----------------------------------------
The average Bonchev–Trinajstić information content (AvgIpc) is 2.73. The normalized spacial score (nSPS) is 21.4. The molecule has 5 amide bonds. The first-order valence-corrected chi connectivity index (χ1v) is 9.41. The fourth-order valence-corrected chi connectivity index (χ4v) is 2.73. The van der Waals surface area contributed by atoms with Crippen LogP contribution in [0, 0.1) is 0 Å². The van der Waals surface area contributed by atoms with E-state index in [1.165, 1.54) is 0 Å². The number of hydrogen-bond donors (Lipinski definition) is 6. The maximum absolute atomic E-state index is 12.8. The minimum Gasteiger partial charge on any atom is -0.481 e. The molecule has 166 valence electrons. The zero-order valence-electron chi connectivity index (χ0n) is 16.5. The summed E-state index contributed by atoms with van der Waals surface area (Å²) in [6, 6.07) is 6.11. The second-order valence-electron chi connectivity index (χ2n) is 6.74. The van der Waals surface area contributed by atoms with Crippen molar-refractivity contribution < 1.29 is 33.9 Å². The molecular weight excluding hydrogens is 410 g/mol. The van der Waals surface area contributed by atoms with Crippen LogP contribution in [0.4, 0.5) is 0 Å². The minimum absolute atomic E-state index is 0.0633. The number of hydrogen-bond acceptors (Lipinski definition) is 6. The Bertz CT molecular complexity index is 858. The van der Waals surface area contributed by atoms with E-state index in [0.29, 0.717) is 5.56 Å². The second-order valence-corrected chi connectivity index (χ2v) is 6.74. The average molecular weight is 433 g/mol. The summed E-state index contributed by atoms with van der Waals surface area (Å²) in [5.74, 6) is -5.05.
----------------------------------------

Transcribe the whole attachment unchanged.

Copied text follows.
The average Bonchev–Trinajstić information content (AvgIpc) is 2.73. The normalized spacial score (nSPS) is 21.4. The molecule has 5 amide bonds. The first-order valence-corrected chi connectivity index (χ1v) is 9.41. The fourth-order valence-corrected chi connectivity index (χ4v) is 2.73. The van der Waals surface area contributed by atoms with Crippen LogP contribution in [0, 0.1) is 0 Å². The van der Waals surface area contributed by atoms with E-state index in [1.165, 1.54) is 0 Å². The number of hydrogen-bond donors (Lipinski definition) is 6. The maximum absolute atomic E-state index is 12.8. The minimum Gasteiger partial charge on any atom is -0.481 e. The molecule has 166 valence electrons. The zero-order valence-electron chi connectivity index (χ0n) is 16.5. The summed E-state index contributed by atoms with van der Waals surface area (Å²) in [6, 6.07) is 6.11. The second-order valence-electron chi connectivity index (χ2n) is 6.74. The van der Waals surface area contributed by atoms with Crippen molar-refractivity contribution < 1.29 is 33.9 Å². The molecular weight excluding hydrogens is 410 g/mol. The van der Waals surface area contributed by atoms with Crippen LogP contribution in [0.4, 0.5) is 0 Å². The minimum absolute atomic E-state index is 0.0633. The number of hydrogen-bond acceptors (Lipinski definition) is 6. The Bertz CT molecular complexity index is 858. The van der Waals surface area contributed by atoms with E-state index in [0.29, 0.717) is 5.56 Å². The second-order valence-corrected chi connectivity index (χ2v) is 6.74. The average molecular weight is 433 g/mol. The summed E-state index contributed by atoms with van der Waals surface area (Å²) in [5.74, 6) is -5.05.